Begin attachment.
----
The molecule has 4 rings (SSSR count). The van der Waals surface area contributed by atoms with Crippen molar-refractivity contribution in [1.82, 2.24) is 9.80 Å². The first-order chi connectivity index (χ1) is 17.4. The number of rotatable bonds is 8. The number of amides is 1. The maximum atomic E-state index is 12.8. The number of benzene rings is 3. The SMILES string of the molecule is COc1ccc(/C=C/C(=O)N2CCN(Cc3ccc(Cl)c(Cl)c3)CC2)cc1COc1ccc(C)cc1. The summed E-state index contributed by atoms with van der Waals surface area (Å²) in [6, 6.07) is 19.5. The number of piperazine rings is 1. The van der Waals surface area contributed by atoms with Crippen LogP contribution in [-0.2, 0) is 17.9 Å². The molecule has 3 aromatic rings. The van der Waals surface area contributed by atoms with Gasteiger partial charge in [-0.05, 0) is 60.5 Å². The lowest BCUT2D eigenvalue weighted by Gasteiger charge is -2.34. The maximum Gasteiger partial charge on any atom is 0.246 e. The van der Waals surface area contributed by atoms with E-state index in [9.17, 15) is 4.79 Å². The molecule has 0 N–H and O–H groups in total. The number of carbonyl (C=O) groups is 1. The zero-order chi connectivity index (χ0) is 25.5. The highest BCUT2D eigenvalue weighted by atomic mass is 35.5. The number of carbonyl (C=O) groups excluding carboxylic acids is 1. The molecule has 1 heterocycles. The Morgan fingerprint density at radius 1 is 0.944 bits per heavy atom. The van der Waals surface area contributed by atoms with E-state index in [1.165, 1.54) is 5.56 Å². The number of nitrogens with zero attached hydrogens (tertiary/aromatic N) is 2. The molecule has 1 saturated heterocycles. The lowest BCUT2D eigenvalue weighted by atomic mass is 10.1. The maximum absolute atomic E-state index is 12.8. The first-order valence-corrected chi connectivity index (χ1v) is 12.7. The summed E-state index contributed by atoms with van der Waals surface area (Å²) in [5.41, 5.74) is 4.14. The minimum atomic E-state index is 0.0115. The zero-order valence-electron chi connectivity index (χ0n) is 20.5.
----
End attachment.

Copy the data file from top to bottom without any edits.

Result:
The molecule has 4 rings (SSSR count). The van der Waals surface area contributed by atoms with Crippen molar-refractivity contribution in [1.82, 2.24) is 9.80 Å². The first-order chi connectivity index (χ1) is 17.4. The number of rotatable bonds is 8. The number of amides is 1. The maximum atomic E-state index is 12.8. The number of benzene rings is 3. The SMILES string of the molecule is COc1ccc(/C=C/C(=O)N2CCN(Cc3ccc(Cl)c(Cl)c3)CC2)cc1COc1ccc(C)cc1. The summed E-state index contributed by atoms with van der Waals surface area (Å²) in [6, 6.07) is 19.5. The number of piperazine rings is 1. The van der Waals surface area contributed by atoms with Crippen LogP contribution in [-0.2, 0) is 17.9 Å². The molecule has 3 aromatic rings. The van der Waals surface area contributed by atoms with Gasteiger partial charge in [-0.05, 0) is 60.5 Å². The lowest BCUT2D eigenvalue weighted by Gasteiger charge is -2.34. The maximum Gasteiger partial charge on any atom is 0.246 e. The van der Waals surface area contributed by atoms with E-state index in [9.17, 15) is 4.79 Å². The molecule has 0 N–H and O–H groups in total. The number of carbonyl (C=O) groups is 1. The zero-order chi connectivity index (χ0) is 25.5. The highest BCUT2D eigenvalue weighted by atomic mass is 35.5. The number of carbonyl (C=O) groups excluding carboxylic acids is 1. The molecule has 1 heterocycles. The Morgan fingerprint density at radius 1 is 0.944 bits per heavy atom. The van der Waals surface area contributed by atoms with E-state index in [1.165, 1.54) is 5.56 Å². The number of nitrogens with zero attached hydrogens (tertiary/aromatic N) is 2. The molecule has 1 saturated heterocycles. The lowest BCUT2D eigenvalue weighted by atomic mass is 10.1. The maximum absolute atomic E-state index is 12.8. The first-order valence-corrected chi connectivity index (χ1v) is 12.7. The summed E-state index contributed by atoms with van der Waals surface area (Å²) in [5.41, 5.74) is 4.14. The minimum atomic E-state index is 0.0115. The zero-order valence-electron chi connectivity index (χ0n) is 20.5.